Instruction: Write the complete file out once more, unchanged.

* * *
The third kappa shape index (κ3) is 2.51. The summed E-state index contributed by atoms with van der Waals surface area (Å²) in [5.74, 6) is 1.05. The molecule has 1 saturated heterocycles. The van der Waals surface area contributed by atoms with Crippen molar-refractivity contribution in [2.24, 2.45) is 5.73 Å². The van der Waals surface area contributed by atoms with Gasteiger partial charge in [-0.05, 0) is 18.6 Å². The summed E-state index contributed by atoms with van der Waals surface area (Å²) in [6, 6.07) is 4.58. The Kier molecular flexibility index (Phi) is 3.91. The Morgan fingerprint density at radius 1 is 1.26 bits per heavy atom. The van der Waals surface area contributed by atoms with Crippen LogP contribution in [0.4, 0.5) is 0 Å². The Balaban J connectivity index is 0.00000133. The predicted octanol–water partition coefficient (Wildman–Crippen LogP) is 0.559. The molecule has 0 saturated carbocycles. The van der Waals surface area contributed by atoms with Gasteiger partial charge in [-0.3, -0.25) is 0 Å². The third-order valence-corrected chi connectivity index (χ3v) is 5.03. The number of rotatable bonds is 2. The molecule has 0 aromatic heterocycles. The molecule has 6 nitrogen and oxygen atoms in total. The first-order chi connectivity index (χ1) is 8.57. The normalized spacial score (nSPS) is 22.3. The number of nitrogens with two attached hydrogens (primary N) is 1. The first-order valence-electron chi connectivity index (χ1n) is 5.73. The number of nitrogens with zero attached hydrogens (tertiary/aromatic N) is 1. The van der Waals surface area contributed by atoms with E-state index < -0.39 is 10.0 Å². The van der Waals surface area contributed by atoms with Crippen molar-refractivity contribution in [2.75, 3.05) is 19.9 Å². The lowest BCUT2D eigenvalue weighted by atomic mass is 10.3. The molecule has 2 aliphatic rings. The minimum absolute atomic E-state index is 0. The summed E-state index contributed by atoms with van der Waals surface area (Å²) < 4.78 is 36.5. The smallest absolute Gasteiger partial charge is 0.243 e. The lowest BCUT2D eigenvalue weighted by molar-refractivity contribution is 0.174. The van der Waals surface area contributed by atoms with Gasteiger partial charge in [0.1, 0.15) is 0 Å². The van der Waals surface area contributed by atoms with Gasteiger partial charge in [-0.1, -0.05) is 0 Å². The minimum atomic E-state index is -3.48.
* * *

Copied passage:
The third kappa shape index (κ3) is 2.51. The summed E-state index contributed by atoms with van der Waals surface area (Å²) in [5.74, 6) is 1.05. The molecule has 1 saturated heterocycles. The van der Waals surface area contributed by atoms with Crippen molar-refractivity contribution in [2.24, 2.45) is 5.73 Å². The van der Waals surface area contributed by atoms with Gasteiger partial charge in [-0.05, 0) is 18.6 Å². The summed E-state index contributed by atoms with van der Waals surface area (Å²) in [6, 6.07) is 4.58. The Kier molecular flexibility index (Phi) is 3.91. The Morgan fingerprint density at radius 1 is 1.26 bits per heavy atom. The van der Waals surface area contributed by atoms with Crippen LogP contribution in [0.4, 0.5) is 0 Å². The Balaban J connectivity index is 0.00000133. The predicted octanol–water partition coefficient (Wildman–Crippen LogP) is 0.559. The molecule has 0 saturated carbocycles. The van der Waals surface area contributed by atoms with Gasteiger partial charge in [-0.3, -0.25) is 0 Å². The third-order valence-corrected chi connectivity index (χ3v) is 5.03. The number of rotatable bonds is 2. The molecule has 0 aromatic heterocycles. The molecule has 6 nitrogen and oxygen atoms in total. The first-order chi connectivity index (χ1) is 8.57. The normalized spacial score (nSPS) is 22.3. The number of nitrogens with two attached hydrogens (primary N) is 1. The first-order valence-electron chi connectivity index (χ1n) is 5.73. The number of nitrogens with zero attached hydrogens (tertiary/aromatic N) is 1. The van der Waals surface area contributed by atoms with E-state index < -0.39 is 10.0 Å². The van der Waals surface area contributed by atoms with Crippen molar-refractivity contribution in [2.75, 3.05) is 19.9 Å². The lowest BCUT2D eigenvalue weighted by atomic mass is 10.3. The molecule has 2 aliphatic rings. The minimum absolute atomic E-state index is 0. The summed E-state index contributed by atoms with van der Waals surface area (Å²) < 4.78 is 36.5. The smallest absolute Gasteiger partial charge is 0.243 e. The lowest BCUT2D eigenvalue weighted by molar-refractivity contribution is 0.174. The van der Waals surface area contributed by atoms with Gasteiger partial charge in [0.1, 0.15) is 0 Å². The van der Waals surface area contributed by atoms with Gasteiger partial charge in [-0.1, -0.05) is 0 Å². The minimum atomic E-state index is -3.48.